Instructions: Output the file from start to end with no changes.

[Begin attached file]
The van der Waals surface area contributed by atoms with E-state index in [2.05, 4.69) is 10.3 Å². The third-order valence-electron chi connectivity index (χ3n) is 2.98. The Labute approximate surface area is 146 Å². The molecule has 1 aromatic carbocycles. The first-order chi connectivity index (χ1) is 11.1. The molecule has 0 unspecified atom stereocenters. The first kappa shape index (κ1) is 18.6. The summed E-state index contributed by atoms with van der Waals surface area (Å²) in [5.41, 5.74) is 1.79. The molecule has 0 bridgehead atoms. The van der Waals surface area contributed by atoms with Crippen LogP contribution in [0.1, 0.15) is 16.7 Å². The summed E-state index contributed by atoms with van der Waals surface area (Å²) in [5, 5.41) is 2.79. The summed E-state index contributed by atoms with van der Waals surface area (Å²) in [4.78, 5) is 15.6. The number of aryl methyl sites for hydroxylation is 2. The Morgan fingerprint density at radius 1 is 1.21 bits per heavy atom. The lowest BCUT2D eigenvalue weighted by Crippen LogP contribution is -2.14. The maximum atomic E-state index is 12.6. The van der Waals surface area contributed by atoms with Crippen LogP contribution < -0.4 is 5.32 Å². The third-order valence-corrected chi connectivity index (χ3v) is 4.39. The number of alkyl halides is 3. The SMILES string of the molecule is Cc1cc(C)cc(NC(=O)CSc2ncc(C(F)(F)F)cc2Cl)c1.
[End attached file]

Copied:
The van der Waals surface area contributed by atoms with E-state index in [2.05, 4.69) is 10.3 Å². The third-order valence-electron chi connectivity index (χ3n) is 2.98. The Labute approximate surface area is 146 Å². The molecule has 1 aromatic carbocycles. The first-order chi connectivity index (χ1) is 11.1. The molecule has 0 unspecified atom stereocenters. The first kappa shape index (κ1) is 18.6. The summed E-state index contributed by atoms with van der Waals surface area (Å²) in [5.41, 5.74) is 1.79. The molecule has 0 bridgehead atoms. The van der Waals surface area contributed by atoms with Crippen LogP contribution in [0.1, 0.15) is 16.7 Å². The summed E-state index contributed by atoms with van der Waals surface area (Å²) in [5, 5.41) is 2.79. The summed E-state index contributed by atoms with van der Waals surface area (Å²) in [4.78, 5) is 15.6. The number of aryl methyl sites for hydroxylation is 2. The Morgan fingerprint density at radius 1 is 1.21 bits per heavy atom. The lowest BCUT2D eigenvalue weighted by Crippen LogP contribution is -2.14. The maximum atomic E-state index is 12.6. The van der Waals surface area contributed by atoms with Crippen LogP contribution < -0.4 is 5.32 Å². The third-order valence-corrected chi connectivity index (χ3v) is 4.39. The number of alkyl halides is 3. The SMILES string of the molecule is Cc1cc(C)cc(NC(=O)CSc2ncc(C(F)(F)F)cc2Cl)c1.